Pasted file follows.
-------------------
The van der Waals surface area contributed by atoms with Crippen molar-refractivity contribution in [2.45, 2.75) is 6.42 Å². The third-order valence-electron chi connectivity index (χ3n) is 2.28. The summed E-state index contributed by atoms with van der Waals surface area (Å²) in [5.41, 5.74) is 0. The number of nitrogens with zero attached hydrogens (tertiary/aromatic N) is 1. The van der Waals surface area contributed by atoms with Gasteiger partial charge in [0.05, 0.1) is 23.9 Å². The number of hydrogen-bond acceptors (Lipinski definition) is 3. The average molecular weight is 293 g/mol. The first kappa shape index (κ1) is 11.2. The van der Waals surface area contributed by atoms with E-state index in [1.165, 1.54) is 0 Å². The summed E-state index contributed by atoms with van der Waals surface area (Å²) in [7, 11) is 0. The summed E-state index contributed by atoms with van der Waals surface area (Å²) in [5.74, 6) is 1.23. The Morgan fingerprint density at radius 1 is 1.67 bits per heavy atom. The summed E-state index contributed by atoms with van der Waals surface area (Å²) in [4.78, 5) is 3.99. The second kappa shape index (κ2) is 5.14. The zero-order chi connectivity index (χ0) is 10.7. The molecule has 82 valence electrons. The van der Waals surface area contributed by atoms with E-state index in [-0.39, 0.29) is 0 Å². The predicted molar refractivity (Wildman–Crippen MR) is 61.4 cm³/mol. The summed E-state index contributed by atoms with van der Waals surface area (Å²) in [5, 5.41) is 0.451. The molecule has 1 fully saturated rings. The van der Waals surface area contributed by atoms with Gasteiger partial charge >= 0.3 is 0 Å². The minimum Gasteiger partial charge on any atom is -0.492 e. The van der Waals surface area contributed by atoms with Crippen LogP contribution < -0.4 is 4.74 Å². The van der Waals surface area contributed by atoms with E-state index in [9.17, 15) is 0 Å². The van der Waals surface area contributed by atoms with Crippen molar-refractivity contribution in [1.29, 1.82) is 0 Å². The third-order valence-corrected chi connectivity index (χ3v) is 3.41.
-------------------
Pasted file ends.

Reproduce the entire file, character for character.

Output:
The van der Waals surface area contributed by atoms with Crippen molar-refractivity contribution in [2.45, 2.75) is 6.42 Å². The third-order valence-electron chi connectivity index (χ3n) is 2.28. The summed E-state index contributed by atoms with van der Waals surface area (Å²) in [5.41, 5.74) is 0. The number of nitrogens with zero attached hydrogens (tertiary/aromatic N) is 1. The van der Waals surface area contributed by atoms with Gasteiger partial charge in [0.05, 0.1) is 23.9 Å². The number of hydrogen-bond acceptors (Lipinski definition) is 3. The average molecular weight is 293 g/mol. The first kappa shape index (κ1) is 11.2. The van der Waals surface area contributed by atoms with E-state index in [1.165, 1.54) is 0 Å². The summed E-state index contributed by atoms with van der Waals surface area (Å²) in [7, 11) is 0. The summed E-state index contributed by atoms with van der Waals surface area (Å²) in [5.74, 6) is 1.23. The Morgan fingerprint density at radius 1 is 1.67 bits per heavy atom. The summed E-state index contributed by atoms with van der Waals surface area (Å²) in [4.78, 5) is 3.99. The second kappa shape index (κ2) is 5.14. The zero-order chi connectivity index (χ0) is 10.7. The molecule has 82 valence electrons. The van der Waals surface area contributed by atoms with E-state index in [-0.39, 0.29) is 0 Å². The predicted molar refractivity (Wildman–Crippen MR) is 61.4 cm³/mol. The summed E-state index contributed by atoms with van der Waals surface area (Å²) in [5, 5.41) is 0.451. The molecule has 1 fully saturated rings. The van der Waals surface area contributed by atoms with Gasteiger partial charge >= 0.3 is 0 Å². The minimum Gasteiger partial charge on any atom is -0.492 e. The van der Waals surface area contributed by atoms with Crippen LogP contribution < -0.4 is 4.74 Å². The van der Waals surface area contributed by atoms with E-state index in [9.17, 15) is 0 Å². The van der Waals surface area contributed by atoms with Crippen molar-refractivity contribution in [1.29, 1.82) is 0 Å². The third-order valence-corrected chi connectivity index (χ3v) is 3.41.